The proposed Pacific Island guest worker visa program should be open to all people regardless of HIV status, the National Association of People Living with HIV/AIDS (NAPWHA) has said.
Recent media reports have said that applicants to the pilot program, due to start later this year, will be screened for HIV before they are granted visas to work in Australia. NAPWHA has called on the federal government to clarify its plans and to reject discrimination on the basis of HIV status.
“Australia does not currently have restrictions on short-term travel by people with HIV, including for numerous visa categories with permission to work,” said NAPWHA President Robert Mitchell. “So the suggestion that people applying for guest worker visas should be treated less favourably, just because they come from the Pacific, is deeply troubling.”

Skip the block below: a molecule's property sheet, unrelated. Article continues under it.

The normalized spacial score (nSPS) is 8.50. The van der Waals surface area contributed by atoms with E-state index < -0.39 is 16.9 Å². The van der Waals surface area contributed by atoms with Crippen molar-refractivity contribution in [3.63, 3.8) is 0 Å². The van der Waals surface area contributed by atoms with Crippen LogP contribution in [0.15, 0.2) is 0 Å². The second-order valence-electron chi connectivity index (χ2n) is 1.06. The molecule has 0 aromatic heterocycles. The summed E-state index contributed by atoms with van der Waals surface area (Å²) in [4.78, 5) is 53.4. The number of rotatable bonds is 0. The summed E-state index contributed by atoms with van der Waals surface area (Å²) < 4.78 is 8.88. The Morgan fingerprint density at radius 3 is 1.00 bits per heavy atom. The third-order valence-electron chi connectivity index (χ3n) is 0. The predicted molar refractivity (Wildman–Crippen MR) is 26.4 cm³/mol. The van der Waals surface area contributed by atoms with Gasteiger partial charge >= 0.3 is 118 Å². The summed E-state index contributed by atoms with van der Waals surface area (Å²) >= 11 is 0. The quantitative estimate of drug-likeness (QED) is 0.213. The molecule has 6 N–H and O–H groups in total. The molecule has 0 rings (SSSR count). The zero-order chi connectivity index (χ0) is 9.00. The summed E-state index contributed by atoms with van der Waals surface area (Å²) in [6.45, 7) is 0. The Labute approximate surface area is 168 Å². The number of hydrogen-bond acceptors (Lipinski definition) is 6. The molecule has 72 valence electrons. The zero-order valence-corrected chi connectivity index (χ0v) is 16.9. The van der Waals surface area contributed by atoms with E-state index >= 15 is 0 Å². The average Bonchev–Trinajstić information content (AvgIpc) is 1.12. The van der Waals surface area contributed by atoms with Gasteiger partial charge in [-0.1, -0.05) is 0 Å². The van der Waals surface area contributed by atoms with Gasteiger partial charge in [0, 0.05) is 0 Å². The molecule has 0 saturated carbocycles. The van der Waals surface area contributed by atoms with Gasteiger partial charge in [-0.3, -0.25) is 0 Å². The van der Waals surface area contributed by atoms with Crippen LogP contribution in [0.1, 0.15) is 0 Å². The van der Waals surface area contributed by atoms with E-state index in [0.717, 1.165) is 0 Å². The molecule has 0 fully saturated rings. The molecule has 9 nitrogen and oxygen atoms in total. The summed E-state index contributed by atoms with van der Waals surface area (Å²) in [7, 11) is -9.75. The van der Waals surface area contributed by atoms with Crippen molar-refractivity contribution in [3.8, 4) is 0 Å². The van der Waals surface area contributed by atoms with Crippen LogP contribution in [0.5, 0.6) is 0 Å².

“A young person coming to Australia from the UK on a working holiday visa doesn’t have to have an HIV test, nor does a sponsored employee coming to work in Australia for up to four years. People from Pacific Islands should be treated no differently,” he said.
“Setting up an HIV restriction for foreign guest workers would be a very backward step for Australia and would tarnish Australia’s reputation as a country with an enlightened attitude to HIV. This is a program that is meant to be of benefit to Australia and its neighbours; people with HIV have as much to offer as their HIV-negative counterparts. Banning them from participation would be unjustified, discriminatory and racist,” he said.
NAPWHA has consistently argued that people living with HIV should not be restricted from international travel or immigration, especially for temporary visits, nor should they be required to declare their HIV status or submit to an HIV test before being granted a short-term visa.